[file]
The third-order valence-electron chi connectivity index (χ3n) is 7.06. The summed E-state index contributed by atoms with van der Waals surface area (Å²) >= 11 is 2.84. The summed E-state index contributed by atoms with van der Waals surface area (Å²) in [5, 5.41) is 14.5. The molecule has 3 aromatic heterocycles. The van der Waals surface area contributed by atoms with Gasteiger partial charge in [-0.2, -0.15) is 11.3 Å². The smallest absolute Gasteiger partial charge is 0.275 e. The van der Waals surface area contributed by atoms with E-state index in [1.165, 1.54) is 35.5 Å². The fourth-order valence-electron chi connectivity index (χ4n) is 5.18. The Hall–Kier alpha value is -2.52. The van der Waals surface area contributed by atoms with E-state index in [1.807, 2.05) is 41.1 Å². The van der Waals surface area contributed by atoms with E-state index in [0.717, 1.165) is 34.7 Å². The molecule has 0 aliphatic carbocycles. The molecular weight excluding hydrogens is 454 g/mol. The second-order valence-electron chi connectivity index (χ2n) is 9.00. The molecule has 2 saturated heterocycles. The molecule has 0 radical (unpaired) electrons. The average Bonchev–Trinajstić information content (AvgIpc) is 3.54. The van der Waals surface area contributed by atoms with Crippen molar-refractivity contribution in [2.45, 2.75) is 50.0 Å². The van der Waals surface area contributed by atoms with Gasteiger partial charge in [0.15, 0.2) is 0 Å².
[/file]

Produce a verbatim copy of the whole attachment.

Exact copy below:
The third-order valence-electron chi connectivity index (χ3n) is 7.06. The summed E-state index contributed by atoms with van der Waals surface area (Å²) >= 11 is 2.84. The summed E-state index contributed by atoms with van der Waals surface area (Å²) in [5, 5.41) is 14.5. The molecule has 3 aromatic heterocycles. The van der Waals surface area contributed by atoms with Gasteiger partial charge in [-0.2, -0.15) is 11.3 Å². The smallest absolute Gasteiger partial charge is 0.275 e. The van der Waals surface area contributed by atoms with E-state index in [1.165, 1.54) is 35.5 Å². The fourth-order valence-electron chi connectivity index (χ4n) is 5.18. The Hall–Kier alpha value is -2.52. The van der Waals surface area contributed by atoms with E-state index in [1.807, 2.05) is 41.1 Å². The van der Waals surface area contributed by atoms with E-state index in [0.717, 1.165) is 34.7 Å². The molecule has 0 aliphatic carbocycles. The molecular weight excluding hydrogens is 454 g/mol. The second-order valence-electron chi connectivity index (χ2n) is 9.00. The molecule has 2 saturated heterocycles. The molecule has 0 radical (unpaired) electrons. The average Bonchev–Trinajstić information content (AvgIpc) is 3.54. The van der Waals surface area contributed by atoms with Crippen molar-refractivity contribution in [2.45, 2.75) is 50.0 Å². The van der Waals surface area contributed by atoms with Gasteiger partial charge in [0.15, 0.2) is 0 Å².